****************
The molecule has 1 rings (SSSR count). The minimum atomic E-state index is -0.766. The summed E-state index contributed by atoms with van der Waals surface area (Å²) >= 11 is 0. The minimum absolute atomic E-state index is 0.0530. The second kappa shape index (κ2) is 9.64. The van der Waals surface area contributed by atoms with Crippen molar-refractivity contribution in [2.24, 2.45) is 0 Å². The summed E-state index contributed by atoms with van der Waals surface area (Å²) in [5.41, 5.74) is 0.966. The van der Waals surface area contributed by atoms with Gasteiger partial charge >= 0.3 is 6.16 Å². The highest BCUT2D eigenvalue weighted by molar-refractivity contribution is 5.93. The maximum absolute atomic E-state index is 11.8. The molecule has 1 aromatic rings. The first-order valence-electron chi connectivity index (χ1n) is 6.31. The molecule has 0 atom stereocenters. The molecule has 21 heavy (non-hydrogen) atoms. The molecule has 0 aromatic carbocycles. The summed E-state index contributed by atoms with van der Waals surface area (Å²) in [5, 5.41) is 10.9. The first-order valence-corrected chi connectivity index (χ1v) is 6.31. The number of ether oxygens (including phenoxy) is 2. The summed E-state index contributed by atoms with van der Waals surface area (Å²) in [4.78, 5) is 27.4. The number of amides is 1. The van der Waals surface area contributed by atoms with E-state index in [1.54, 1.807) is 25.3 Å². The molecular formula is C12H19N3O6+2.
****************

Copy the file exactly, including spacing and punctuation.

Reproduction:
The molecule has 1 rings (SSSR count). The minimum atomic E-state index is -0.766. The summed E-state index contributed by atoms with van der Waals surface area (Å²) >= 11 is 0. The minimum absolute atomic E-state index is 0.0530. The second kappa shape index (κ2) is 9.64. The van der Waals surface area contributed by atoms with Crippen molar-refractivity contribution in [2.24, 2.45) is 0 Å². The summed E-state index contributed by atoms with van der Waals surface area (Å²) in [5.41, 5.74) is 0.966. The van der Waals surface area contributed by atoms with Gasteiger partial charge >= 0.3 is 6.16 Å². The highest BCUT2D eigenvalue weighted by molar-refractivity contribution is 5.93. The maximum absolute atomic E-state index is 11.8. The molecule has 1 aromatic rings. The first-order valence-electron chi connectivity index (χ1n) is 6.31. The molecule has 0 atom stereocenters. The molecule has 21 heavy (non-hydrogen) atoms. The molecule has 0 aromatic carbocycles. The summed E-state index contributed by atoms with van der Waals surface area (Å²) in [5, 5.41) is 10.9. The first-order valence-corrected chi connectivity index (χ1v) is 6.31. The number of ether oxygens (including phenoxy) is 2. The summed E-state index contributed by atoms with van der Waals surface area (Å²) in [4.78, 5) is 27.4. The number of amides is 1. The van der Waals surface area contributed by atoms with E-state index in [1.54, 1.807) is 25.3 Å². The molecular formula is C12H19N3O6+2.